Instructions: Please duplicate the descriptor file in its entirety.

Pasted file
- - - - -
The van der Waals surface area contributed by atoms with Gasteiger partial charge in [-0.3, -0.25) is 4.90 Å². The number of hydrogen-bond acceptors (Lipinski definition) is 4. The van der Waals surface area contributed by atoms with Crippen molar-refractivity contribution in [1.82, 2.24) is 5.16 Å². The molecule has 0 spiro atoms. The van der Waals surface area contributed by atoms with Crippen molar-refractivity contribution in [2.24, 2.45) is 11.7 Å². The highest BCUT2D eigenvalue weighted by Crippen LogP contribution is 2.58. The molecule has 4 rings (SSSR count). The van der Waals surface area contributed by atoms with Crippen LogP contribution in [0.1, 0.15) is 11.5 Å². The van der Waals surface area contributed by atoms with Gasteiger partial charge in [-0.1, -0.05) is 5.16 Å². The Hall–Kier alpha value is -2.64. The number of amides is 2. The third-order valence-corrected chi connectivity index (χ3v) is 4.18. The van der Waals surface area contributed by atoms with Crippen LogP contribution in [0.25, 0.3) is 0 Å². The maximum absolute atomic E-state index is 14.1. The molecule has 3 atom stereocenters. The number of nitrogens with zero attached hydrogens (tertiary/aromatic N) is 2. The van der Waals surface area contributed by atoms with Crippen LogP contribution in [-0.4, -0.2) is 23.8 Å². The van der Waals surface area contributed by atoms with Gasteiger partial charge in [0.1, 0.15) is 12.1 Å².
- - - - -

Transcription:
The van der Waals surface area contributed by atoms with Gasteiger partial charge in [-0.3, -0.25) is 4.90 Å². The number of hydrogen-bond acceptors (Lipinski definition) is 4. The van der Waals surface area contributed by atoms with Crippen molar-refractivity contribution in [1.82, 2.24) is 5.16 Å². The molecule has 0 spiro atoms. The van der Waals surface area contributed by atoms with Crippen molar-refractivity contribution in [2.24, 2.45) is 11.7 Å². The highest BCUT2D eigenvalue weighted by Crippen LogP contribution is 2.58. The molecule has 4 rings (SSSR count). The van der Waals surface area contributed by atoms with Crippen LogP contribution in [0.1, 0.15) is 11.5 Å². The van der Waals surface area contributed by atoms with Gasteiger partial charge in [-0.1, -0.05) is 5.16 Å². The Hall–Kier alpha value is -2.64. The number of amides is 2. The third-order valence-corrected chi connectivity index (χ3v) is 4.18. The van der Waals surface area contributed by atoms with Crippen LogP contribution in [0.25, 0.3) is 0 Å². The maximum absolute atomic E-state index is 14.1. The molecule has 3 atom stereocenters. The number of nitrogens with zero attached hydrogens (tertiary/aromatic N) is 2. The van der Waals surface area contributed by atoms with Crippen LogP contribution in [-0.4, -0.2) is 23.8 Å². The van der Waals surface area contributed by atoms with Gasteiger partial charge in [0.1, 0.15) is 12.1 Å².